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The Trump administration’s expanded sanctions against Huawei Technologies has forced the Chinese telecommunications gear maker to stockpile more chips for its 5G network equipment business. Photo: Reuters

Inside China Tech: are the chips down for Huawei?

  • The world’s largest telecommunications equipment vendor has stockpiled chips for its 5G base stations to last until the first half of next year
  • Chinese chip foundry Semiconductor Manufacturing International Corp may become a major supplier for Huawei

Hello, This is Bien Perez from the South China Morning Post’s Technology desk, with a wrap of our leading stories this week.

Despite recent moves by China to achieve greater self-sufficiency in strategic areas of technology, semiconductor design and production remains a complex industry that requires decades of research and development to advance. Meanwhile, the US just turned up the heat.

Reporters Che Pan and Celia Chen examined whether China’s fledgling semiconductor industry can rescue Huawei Technologies, the world’s largest telecommunications equipment supplier, from tighter US sanctions.
Last month, the Trump administration expanded its sanctions against Huawei by requiring foreign chip makers that use US technology to apply for a licence to sell chips to the China’s largest technology company. That vastly expanded Washington’s reach by bringing under its remit Taiwan Semiconductor Manufacturing Co (TSMC), the world’s biggest contract chip maker and key Huawei supplier.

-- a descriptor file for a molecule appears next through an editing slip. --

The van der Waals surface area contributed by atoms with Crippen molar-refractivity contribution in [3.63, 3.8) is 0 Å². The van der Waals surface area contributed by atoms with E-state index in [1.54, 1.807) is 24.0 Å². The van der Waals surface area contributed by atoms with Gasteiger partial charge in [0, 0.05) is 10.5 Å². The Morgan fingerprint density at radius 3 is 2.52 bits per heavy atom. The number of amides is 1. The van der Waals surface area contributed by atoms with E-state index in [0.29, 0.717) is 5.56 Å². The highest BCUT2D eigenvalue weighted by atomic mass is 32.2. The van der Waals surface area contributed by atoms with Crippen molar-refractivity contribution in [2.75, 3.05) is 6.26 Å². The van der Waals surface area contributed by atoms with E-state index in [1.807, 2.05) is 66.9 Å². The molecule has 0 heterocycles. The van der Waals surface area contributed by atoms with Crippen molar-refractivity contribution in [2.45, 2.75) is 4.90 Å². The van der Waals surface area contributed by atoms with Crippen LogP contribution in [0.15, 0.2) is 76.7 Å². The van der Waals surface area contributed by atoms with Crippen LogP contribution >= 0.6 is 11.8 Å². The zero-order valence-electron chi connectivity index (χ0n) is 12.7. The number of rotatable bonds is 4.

“Huawei has no domestic substitutes for chip making in the short term,” said a Shanghai-based economist, who requested anonymity because of the sensitive nature of the topic. “It would take not only money, but require joint efforts of generations of engineers and scientists slogging away at basic scientific research to make progress in the semiconductor sector.”


Huawei founder on cybersecurity and maintaining key component supply chains under US sanctions

Huawei founder on cybersecurity and maintaining key component supply chains under US sanctions
Shenzhen-based Huawei’s immediate priority, according to other analysts, is to make the most of a 120-day grace period until September to stock up on certain strategic inventory, following a similar move the company used after it was put on the US trade blacklist in May last year.

Eric Tseng, chief executive at Taiwan-based semiconductor research firm Isaiah Capital & Research, said there were signs that Huawei had stockpiled enough chips for its 5G base stations to last until the first half of 2021.

He indicated that Huawei’s short-to-medium term plan was to switch from TSMC to the mainland’s biggest chip foundry, Shanghai-based Semiconductor Manufacturing International Corp, for supply of low-end chips.

“Regarding high-end smartphone chips and 5G chips, domestic substitutes are unlikely to provide any meaningful help before the year 2023,” Tseng said.

Still, it is too soon to write China off.

While throwing money at China’s semiconductor problem is not a perfect solution, some experts say it could shift the dial. “Talent and people are crucial for this sector,” said Chai Jie, manager of Chengdu-based Ultra Pure Applied Materials, which is a supplier to TSMC. “One or two geniuses could make a breakthrough. That’s why state-led investment is significant for advancing this industry.”

Beijing-based short video app operator Kuaishou generated sales of as much as US$198 million from live-streamed campaigns on June 16. Photo: Reuters

Kuaishou chooses Chengdu for live-streaming headquarters